Actor Kevin McCarthy died of natural causes last weekend at the age of 96. His most famous film was the science fiction classic "Invasion of the Body Snatchers." The article reproduced below, from the March 29-April 4, 2006, issue marking the 50th anniversary of its original release, examined the varying interpretations placed on the famous movie.
By Peter McDermott
Fifty years ago this month, Kevin McCarthy was screaming at any American movie audience that would listen to him: "They're coming. You're next! They're here already!"
The actor has played at least 200 roles in film and television, but for many he'll always be Dr. Miles Bennell frantically trying to wave down traffic on a highway, near the fictional Santa Mira, Calif. The "they" in pursuit were the alien "pod people," who duplicated and replaced humans.
The concept captured the popular imagination like few others from science fiction. Only last week, a New York Times editorial on the immigration issue said that the "recent wave of newcomers are not all potential terrorists living among us like pod people."
"Invasion of the Body Snatchers," made on a modest $415,000 budget, has taken its place in the pantheon of films classics. Time magazine puts in its top 100 movies of all time.
Mick Martin and Marsha Porter's "DVD & Video Guide 2006," one of the more popular volumes of the genre, calls it "quite possibly the most frightening film ever made."
It has yet another distinction: few movies have been subject to such differing interpretations. Is it, for example, a rightwing cautionary tale or a subtle leftwing satire? Or, more generally, might it be a critique of the depersonalizing tendencies of modern society?
For the lead role, director Don Siegel selected someone he'd used in a movie the previous year. In "Invasion of the Body Snatchers," McCarthy, a character actor much respected by his fellow professionals, plays small-town family practitioner Bennell who initially dismisses patients' claims that their loved ones are imposters.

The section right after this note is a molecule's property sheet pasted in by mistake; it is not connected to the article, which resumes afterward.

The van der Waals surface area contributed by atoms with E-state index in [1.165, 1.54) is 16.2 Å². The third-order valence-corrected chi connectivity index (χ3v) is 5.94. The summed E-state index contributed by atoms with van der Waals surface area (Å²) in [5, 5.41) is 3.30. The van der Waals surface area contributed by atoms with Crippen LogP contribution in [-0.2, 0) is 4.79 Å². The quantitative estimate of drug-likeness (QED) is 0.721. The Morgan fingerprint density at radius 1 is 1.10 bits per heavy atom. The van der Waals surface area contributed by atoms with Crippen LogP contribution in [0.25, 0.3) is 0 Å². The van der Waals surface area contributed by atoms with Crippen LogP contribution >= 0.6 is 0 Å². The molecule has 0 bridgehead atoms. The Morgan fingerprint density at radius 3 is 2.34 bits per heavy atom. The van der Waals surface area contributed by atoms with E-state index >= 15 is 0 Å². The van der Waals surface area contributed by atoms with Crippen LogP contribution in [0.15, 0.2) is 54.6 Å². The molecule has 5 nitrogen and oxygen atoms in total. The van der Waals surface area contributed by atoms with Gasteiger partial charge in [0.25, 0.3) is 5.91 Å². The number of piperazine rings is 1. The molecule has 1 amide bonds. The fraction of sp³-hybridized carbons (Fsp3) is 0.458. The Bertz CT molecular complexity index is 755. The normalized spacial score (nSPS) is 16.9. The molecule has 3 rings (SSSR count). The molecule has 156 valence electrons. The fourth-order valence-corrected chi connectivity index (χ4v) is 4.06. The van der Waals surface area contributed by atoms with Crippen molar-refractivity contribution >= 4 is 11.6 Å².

The doctor's helpmate in his battle with the pods is an old flame, Becky Driscoll, played by Dana Wynter. (Wynter has spent periods living in Ireland and starred in the RTE drama series "Bracken" with Gabriel Byrne. McCarthy told the Echo that he and his former costar are close friends and talk on the phone every few days.)
But were the pods less than subtle stand-ins for Communists? In her history of McCarthyism, "Many are the Crimes," scholar Ellen Shrecker says that the interpretation was a natural one at the time when Communists, like the Japanese enemy a few years before, could be seen as "inferior beings who at the same time were uniquely powerful." Indeed, Life magazine referred to one prominent Communist agent as "almost a separate species of mankind."
So in the film, Shrecker adds, "outer-space invaders took control of ordinary people just as concealed party members presumably subverted labor unions and liberal causes."
But Walter Bernstein, a screenwriter targeted by the McCarthy-era blacklist, suggested in an interview for this newspaper a few years ago that the movie could be read in another way, too.
Rather than being Stalinists bent on creating a totalitarian state, the pods are more likely to be officials terrorizing non-conformist or radical Americans and demanding, like Sen. Joseph McCarthy, loyalty tests for everybody.
This reading of the movie became more popular from the 1960s onward, but it has a real basis in fact. In their latest book together, "Hide in Plain Sight: The Hollywood Blacklistees in Film and Television 1950-2002," Paul Buhle and Dave Wagner argue that "the director's (as well as the writers') connections with the Left were deeper than critics or devotees ever recognized."
Wagner told the Echo recently: "The message was indirect because there were always people who made careers and money out of fingering other people and [there were always] careers to be lost."
He pointed to the films coming out of Iran in the last 10 years as a contemporary parallel. They are often "superb" allegories about the mullahs' repression. "But the stories are never obvious," he said.
When Buhle and Wagner suggest that the writers of the1956 film were on the left, they're not referring to Jack Finney, who wrote the original novel, "The Body Snatchers."
McCarthy, who is now 92, recalled being asked by the director Don Siegel to consult the novel, which had being serialized in Collier's magazine in 1954, as preparation for the movie.
Reading it, the actor thought: "What the hell is he going to do with this?"